Last-Minute Redemption

Last-Minute Redemption

It’s a good thing RTB theologian Kenneth Samples has an end times booklet in the works because the apocalypse is making a big cultural splash at movie theatres. Doomsday is a perennial topic of interest, but it seems to be getting extra attention from Hollywood this year. There are post-human Earth stories (Oblivion and After Earth); Brad Pitt fighting zombies (World War Z), and this week presents a crass comedic take on the rapture.

The raunchy This Is the End isn’t my cup of cinematic tea, but an online description of its plot caught my attention (spoilers ahead). The story centers on a group of party boys unexpectedly experiencing the chaos of the biblical rapture. (All Christians believe in a Second Coming, though not all Christians believe in a rapture.) Blue beams of light take “good people” to heaven. Meanwhile, earthquakes and demons terrorize those left behind. The friends eventually figure out that they can get into heaven at the last minute by sacrificing themselves to save their comrades who have also been left behind.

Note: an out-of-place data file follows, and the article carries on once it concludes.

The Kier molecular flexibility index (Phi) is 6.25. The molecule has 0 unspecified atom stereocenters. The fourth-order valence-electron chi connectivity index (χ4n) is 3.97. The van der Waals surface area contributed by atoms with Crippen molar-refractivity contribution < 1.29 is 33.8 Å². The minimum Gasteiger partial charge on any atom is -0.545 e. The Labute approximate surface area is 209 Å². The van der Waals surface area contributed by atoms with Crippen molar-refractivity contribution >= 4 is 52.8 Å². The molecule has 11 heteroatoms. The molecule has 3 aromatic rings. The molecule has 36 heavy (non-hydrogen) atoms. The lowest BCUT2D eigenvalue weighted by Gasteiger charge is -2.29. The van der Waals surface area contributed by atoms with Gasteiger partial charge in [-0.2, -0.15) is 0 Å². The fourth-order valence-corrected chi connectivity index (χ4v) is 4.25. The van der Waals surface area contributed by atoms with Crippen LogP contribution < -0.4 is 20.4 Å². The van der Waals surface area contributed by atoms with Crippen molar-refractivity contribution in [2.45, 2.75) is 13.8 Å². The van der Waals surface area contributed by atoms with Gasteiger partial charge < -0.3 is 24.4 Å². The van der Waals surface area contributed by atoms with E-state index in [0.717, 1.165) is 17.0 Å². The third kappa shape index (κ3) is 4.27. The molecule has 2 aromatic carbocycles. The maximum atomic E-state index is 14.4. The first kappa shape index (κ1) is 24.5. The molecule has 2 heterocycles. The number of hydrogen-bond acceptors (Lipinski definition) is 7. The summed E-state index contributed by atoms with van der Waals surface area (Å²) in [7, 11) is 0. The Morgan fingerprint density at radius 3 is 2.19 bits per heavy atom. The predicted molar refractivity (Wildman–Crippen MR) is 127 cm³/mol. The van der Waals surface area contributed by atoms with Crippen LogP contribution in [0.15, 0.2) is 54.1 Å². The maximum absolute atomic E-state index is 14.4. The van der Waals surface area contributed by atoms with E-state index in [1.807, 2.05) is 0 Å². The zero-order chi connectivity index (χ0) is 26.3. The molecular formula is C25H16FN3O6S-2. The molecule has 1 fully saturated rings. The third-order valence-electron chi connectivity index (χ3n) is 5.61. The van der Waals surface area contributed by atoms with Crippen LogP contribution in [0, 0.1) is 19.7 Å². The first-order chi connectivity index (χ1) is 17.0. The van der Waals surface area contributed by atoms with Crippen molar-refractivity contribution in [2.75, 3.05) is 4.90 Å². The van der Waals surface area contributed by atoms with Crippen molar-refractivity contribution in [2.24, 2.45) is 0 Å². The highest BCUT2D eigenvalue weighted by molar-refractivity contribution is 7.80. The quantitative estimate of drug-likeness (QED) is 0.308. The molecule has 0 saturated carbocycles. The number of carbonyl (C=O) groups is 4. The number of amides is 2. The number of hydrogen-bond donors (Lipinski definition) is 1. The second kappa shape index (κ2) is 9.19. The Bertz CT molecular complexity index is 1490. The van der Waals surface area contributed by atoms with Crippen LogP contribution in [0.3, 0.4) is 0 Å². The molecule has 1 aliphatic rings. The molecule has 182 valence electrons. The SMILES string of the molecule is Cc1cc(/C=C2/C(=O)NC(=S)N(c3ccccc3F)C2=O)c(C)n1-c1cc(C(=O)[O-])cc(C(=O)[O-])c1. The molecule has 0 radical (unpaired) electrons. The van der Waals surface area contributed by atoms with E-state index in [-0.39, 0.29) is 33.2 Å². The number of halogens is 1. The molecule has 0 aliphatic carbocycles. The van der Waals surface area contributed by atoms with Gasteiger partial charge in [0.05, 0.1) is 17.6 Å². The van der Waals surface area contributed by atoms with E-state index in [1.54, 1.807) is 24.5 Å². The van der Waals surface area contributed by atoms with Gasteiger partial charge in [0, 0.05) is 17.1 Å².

While the notion that good deeds will get us into heaven seems commonplace in today’s culture, according to the Gospel of Luke, this is what real last-minute redemption looks like:

Two other men, both criminals, were also led out with him [Jesus] to be executed….One of the criminals who hung there hurled insults at him: “Aren’t you the Messiah? Save yourself and us!”

But the other criminal rebuked him. “Don’t you fear God,” he said, “since you are under the same sentence?We are punished justly, for we are getting what our deeds deserve. But this man has done nothing wrong.”

Then he said, “Jesus, remember me when you come into your kingdom.”

Jesus answered him, “Truly I tell you, today you will be with me in paradise.”

It saddens me that the fallacious “salvation by good deeds” perspective is so pervasive. Christians need to replace this cultural lie with the truth that Jesus Christ is the only way, truth, and life. These RTB resources strive to help people who need the truth (John 14:6–14).

— Maureen